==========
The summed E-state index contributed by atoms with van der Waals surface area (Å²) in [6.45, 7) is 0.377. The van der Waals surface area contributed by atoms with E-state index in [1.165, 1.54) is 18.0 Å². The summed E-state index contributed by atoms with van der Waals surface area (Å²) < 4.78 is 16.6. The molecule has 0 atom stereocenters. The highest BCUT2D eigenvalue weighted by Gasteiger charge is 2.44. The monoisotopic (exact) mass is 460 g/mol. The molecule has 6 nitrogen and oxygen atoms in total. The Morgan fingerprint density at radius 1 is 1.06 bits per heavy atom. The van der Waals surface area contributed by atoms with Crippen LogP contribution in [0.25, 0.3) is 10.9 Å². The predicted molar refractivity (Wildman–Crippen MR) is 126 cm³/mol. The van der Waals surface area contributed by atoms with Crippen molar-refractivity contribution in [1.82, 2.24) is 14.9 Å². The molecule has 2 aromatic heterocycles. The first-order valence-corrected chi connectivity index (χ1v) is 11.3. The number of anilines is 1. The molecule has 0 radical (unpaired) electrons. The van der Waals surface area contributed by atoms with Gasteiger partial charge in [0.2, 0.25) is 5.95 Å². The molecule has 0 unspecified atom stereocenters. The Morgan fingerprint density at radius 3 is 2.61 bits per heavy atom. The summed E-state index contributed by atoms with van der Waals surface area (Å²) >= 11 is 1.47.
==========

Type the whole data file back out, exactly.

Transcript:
The summed E-state index contributed by atoms with van der Waals surface area (Å²) in [6.45, 7) is 0.377. The van der Waals surface area contributed by atoms with E-state index in [1.165, 1.54) is 18.0 Å². The summed E-state index contributed by atoms with van der Waals surface area (Å²) < 4.78 is 16.6. The molecule has 0 atom stereocenters. The highest BCUT2D eigenvalue weighted by Gasteiger charge is 2.44. The monoisotopic (exact) mass is 460 g/mol. The molecule has 6 nitrogen and oxygen atoms in total. The Morgan fingerprint density at radius 1 is 1.06 bits per heavy atom. The van der Waals surface area contributed by atoms with Crippen LogP contribution in [0.25, 0.3) is 10.9 Å². The predicted molar refractivity (Wildman–Crippen MR) is 126 cm³/mol. The van der Waals surface area contributed by atoms with Crippen molar-refractivity contribution in [1.82, 2.24) is 14.9 Å². The molecule has 2 aromatic heterocycles. The first-order valence-corrected chi connectivity index (χ1v) is 11.3. The number of anilines is 1. The molecule has 0 radical (unpaired) electrons. The van der Waals surface area contributed by atoms with Gasteiger partial charge in [0.2, 0.25) is 5.95 Å². The molecule has 0 unspecified atom stereocenters. The Morgan fingerprint density at radius 3 is 2.61 bits per heavy atom. The summed E-state index contributed by atoms with van der Waals surface area (Å²) >= 11 is 1.47.